02 July, 2015

Forgotten keys and surprise hugs: Adventures with my Thai host teacher

Valerie Sauers, known by her Thai nickname Warie, is from Mechanicsburg, Pennsylvania. She graduated from Franklin and Marshall College in May of 2011 with a degree in Spanish and Anthropology. After graduation she spent three years in Spain putting her language and anthropology skills to use and teaching English in the Basque Country. She is currently a teacher at Ban Ku Muang school, in a small village outside of Ubon Ratchathani, where she teaches kindergarten through junior high students that learning English can be fun! After the grant she plans to return to the USA where she will spend the holidays sipping tea in hopefully freezing temperatures, indulging in home cooked meals and getting in some much needed family time before moving back to Spain.

Eight months into the grant, it’s hard to recall exactly what went through my mind as I strategically packed and repacked my suitcase last September. I suppose that if I had to put it into writing, which apparently a narrative requires, I’d have to say that I expected it to be more.. well, rustic. To live in the middle of rice paddies, have no access to American delicacies (peanut butter and granola bars!), to spend the year without internet or cellular services trading those connections for new ones that would be made in my village. When we first got our placements I was maybe the only person who did not email my host teacher. Coming off of a three year stint teaching English in Spain through a government program that did not have the most ‘hands-on’ host teachers (read: full independence), I imagined that my relationship with my Thai host teacher would be similar if not the same. We would work well together, she would help me file paperwork that I couldn’t understand, and make my schedule. While our work relationship would be positive, outside of school we would have our own lives that could occasionally overlap, but typically wouldn’t. 

In early July I received an email from the then current ETA kindly asking me to email my host teacher, she was anxiously waiting and very excited to hear from me. Somewhat surprised and a little nervous, I put aside my Lonely Planet guide book and sent her an email. She replied a day later with a short introduction, a lot of excited !!!!!!’s, and pictures. I laughed as a I struggled to figure out her age. Thai women have this magical ability to appear ten to twenty years younger, a secret that I still want in on. The days flew by and as I shoved the last minute purchases into my already stuffed suitcase and said goodbyes I wondered what my new life would be like. I romanticized the village life (turns out I live in a city, not the village!), the eagerness of my students, and was the perfect mix of nervous and excited about the new relationship I would build with my host teacher, Pi Nuan, whose name I was not quite sure how to pronounce.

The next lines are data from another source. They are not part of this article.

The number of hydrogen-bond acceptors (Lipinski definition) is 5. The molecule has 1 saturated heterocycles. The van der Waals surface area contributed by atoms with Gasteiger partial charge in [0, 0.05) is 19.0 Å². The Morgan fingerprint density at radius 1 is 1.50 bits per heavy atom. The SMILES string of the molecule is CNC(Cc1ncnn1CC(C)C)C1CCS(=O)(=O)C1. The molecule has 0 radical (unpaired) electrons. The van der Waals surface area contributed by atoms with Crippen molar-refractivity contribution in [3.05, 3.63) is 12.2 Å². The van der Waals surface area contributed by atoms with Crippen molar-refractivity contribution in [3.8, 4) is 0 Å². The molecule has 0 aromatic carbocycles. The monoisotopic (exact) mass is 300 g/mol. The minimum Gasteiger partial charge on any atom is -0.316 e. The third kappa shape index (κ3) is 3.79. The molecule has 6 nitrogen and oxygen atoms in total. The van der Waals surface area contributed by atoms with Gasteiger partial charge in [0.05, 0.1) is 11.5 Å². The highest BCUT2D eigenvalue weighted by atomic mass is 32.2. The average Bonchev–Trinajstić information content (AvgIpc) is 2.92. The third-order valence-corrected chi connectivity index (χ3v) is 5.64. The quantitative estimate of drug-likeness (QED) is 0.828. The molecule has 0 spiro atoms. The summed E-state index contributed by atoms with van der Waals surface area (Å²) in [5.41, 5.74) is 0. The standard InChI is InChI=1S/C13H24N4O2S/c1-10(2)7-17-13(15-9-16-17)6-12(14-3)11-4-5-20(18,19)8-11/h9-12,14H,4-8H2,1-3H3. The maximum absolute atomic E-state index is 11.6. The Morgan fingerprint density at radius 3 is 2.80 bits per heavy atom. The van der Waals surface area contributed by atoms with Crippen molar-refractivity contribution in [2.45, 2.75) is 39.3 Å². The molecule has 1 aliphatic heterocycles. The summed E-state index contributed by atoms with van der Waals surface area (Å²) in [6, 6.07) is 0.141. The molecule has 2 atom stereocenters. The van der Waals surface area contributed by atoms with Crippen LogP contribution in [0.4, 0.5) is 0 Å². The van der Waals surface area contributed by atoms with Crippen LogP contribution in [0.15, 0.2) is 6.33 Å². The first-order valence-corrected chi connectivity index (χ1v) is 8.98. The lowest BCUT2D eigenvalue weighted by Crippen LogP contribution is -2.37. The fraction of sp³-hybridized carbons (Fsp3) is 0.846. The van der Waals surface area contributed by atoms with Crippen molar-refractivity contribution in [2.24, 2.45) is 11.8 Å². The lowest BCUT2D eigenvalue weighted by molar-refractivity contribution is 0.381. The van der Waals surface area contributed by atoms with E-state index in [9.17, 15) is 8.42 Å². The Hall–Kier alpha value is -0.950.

Pi Nuan and Warie dressed in traditional Isan style outside of the English department at Ban Ku Muang.

Orientation in Bangkok gave me my first taste of Thailand and its own impression of the culture. The bustling streets were full of a colorful life that seemed to be about as true to traditional Thai culture as NYC comes to showing you typical American life. With a month in the rear view mirror I boarded the plane destined for the Isaan city, Ubon Ratchathani (Ubon), my first peek into traditional Thailand. As I waited for my luggage, my heart began to pound. Being one of the older ETA’s and having international experience, I wasn’t sure that I would know how to have a host teacher. My mind skipped from thrilled to nervous that it would feel like too much help or too overwhelming at times when I might enjoy independence. What if I needed a break from people? What if I wanted to do something alone? Would it be okay? Would she like me less?

I grabbed my luggage and made my way towards the exit. The large glass doors slid open revealing our welcoming party. Pi Nuan stood on the far right sporting jeans, a red flannel shirt and the world’s cutest pigtails. She bounced up and down with excitement, a huge smile on her face and roses in her hand. Even though we had met briefly at orientation, I had butterflies in my stomach that hinted at meeting for the first time. We hugged and I discovered that even in heels she came up to my chest. She’s what I like to call “Thai size,” think extra extra small. Here it should be noted that size does not refer to the personality or character of an individual, only their physical appearance. 

Pi Nuan capturing a moment of rest during a teacher dance practice for a community event
that was held at the school.

That first day was a whirlwind in which the four kilometers from the airport to my apartment seemed like forty unknown miles and pork soup for breakfast never tasted so good. Well fed, stocked with new Thai snacks (fish flavored peas anyone?) and water, I settled in with the promise of a shopping trip the following day. Exhausted from the early morning wake-up and introduction to my new life, I felt relieved to be left alone and happy that it had come about naturally. As I face planted into my bed I felt thankful that Pi Nuan had just seemed to know that I needed some personal time.